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Triangular Brilliant, Trillion, Trilliant

TRIANGULAR BRILLIANT CUTS

With three straight or slightly curved sides, preferably of equal length, the Triangular Brilliant Cut is a generic term for a shape that today also is referred to as the Trillion, Trilliant and sometime the Trill.

The design of the cut is generally credited to the Asscher brothers in Amsterdam, and the term “Trilliant” was trademarked by the Henry Meyer Diamond Company of New York in 1962, to underline the brilliance of the triangular cut. Its patent has since expired, meaning that the various terms are now widely used to refer to most faceted triangular shaped stones, although not to the step-cut tapered baguette.

Triangular Brilliants are most often produced from flattened, triangular rough diamonds called macles. Most often they are smaller in size and are used, generally in pairs, as side stones to complement larger solitaires, or in diamond-stud earrings. Larger stones can be used as centerpieces in jewelry.

Smaller Triangular Brilliants typically have 31 facets, while larger stones feature 50 facets.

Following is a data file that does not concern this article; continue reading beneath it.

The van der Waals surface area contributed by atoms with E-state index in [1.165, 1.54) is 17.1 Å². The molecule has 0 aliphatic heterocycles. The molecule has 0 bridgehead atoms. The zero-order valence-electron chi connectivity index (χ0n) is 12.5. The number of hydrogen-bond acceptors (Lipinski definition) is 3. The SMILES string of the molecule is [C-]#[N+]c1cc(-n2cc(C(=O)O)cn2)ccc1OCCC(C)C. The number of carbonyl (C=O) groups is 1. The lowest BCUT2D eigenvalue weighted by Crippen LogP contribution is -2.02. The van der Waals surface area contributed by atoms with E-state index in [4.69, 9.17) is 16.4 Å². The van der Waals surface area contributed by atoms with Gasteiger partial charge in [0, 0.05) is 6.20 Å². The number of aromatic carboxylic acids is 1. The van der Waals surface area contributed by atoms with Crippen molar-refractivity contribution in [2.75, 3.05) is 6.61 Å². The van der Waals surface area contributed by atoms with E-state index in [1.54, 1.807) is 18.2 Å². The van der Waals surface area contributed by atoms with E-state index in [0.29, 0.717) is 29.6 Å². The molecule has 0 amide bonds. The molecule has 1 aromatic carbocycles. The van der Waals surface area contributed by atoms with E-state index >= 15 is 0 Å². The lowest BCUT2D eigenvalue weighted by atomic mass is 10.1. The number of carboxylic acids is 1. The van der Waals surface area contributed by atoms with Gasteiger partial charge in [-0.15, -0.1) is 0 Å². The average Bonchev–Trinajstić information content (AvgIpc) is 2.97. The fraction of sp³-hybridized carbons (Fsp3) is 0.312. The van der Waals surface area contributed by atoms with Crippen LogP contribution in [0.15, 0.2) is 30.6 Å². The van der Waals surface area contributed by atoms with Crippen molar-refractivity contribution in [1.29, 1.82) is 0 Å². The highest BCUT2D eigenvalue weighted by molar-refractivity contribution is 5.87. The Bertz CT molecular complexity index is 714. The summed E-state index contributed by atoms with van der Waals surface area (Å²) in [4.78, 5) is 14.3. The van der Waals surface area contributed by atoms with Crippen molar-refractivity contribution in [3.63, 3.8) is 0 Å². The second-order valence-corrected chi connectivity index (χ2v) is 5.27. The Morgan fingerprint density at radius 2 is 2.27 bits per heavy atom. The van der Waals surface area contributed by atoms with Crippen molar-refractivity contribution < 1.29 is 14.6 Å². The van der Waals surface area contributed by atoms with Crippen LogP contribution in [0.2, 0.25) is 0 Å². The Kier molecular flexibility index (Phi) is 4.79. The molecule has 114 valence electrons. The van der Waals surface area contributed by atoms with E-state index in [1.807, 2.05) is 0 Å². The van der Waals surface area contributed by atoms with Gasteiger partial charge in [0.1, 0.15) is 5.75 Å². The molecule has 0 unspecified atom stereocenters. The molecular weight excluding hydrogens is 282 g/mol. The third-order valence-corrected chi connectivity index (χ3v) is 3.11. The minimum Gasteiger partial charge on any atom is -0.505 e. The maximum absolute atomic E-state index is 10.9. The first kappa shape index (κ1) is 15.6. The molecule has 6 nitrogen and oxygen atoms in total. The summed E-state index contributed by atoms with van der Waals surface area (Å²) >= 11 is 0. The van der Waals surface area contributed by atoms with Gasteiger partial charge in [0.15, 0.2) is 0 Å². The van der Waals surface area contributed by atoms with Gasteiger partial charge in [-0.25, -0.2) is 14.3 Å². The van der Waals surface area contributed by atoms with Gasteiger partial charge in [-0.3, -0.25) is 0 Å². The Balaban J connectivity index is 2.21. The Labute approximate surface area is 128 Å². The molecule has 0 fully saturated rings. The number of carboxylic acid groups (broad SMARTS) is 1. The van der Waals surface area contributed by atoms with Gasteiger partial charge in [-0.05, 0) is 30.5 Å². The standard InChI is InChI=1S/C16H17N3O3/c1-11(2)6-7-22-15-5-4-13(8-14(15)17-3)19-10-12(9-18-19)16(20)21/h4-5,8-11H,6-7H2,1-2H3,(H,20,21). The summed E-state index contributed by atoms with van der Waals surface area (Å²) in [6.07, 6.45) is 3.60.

For larger diamonds being used as solitaires, the sides of the triangle are generally curved outward, or convex. Side stones generally have straight sides or are concave, with the inward curve accommodating the round shape of the centerpiece stone that they are complementing. Other alternatives are round-cornered triangular, modified shield cuts and triangular step cuts. When used as side stones, care should be taken to ensure that color of both the Triangular Brilliants and the center-stones are properly matched.

Diagram of Triangular Brilliant, Trillion or Trilliant loose polsihed diamond.

To ensure maximum brilliance, one-third of the diamond’s weight should be in the crown, above the girdle, and two-thirds in the pavillion. When the split between the crown and girdle is relatively even, the stone will display less brilliance. The length to width ratio should be remain within 1.00 and 1.10.

Because of its shape, Triangular Brilliants require special prongs in order to be held reliably in jewelry. V-prongs, which wrap around the tips of the stone are recommended, and halo settings are also appropriate.

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Summary
TRIANGULAR BRILLIANT CUTS
Article Name
TRIANGULAR BRILLIANT CUTS
Description
With three straight or slightly curved sides, preferably of equal length, the Triangular Brilliant Cut is a generic term for a shape that today also is referred to as the Trillion, Trilliant and sometime the Trill.
Author
Publisher Name
MID House of diamonds
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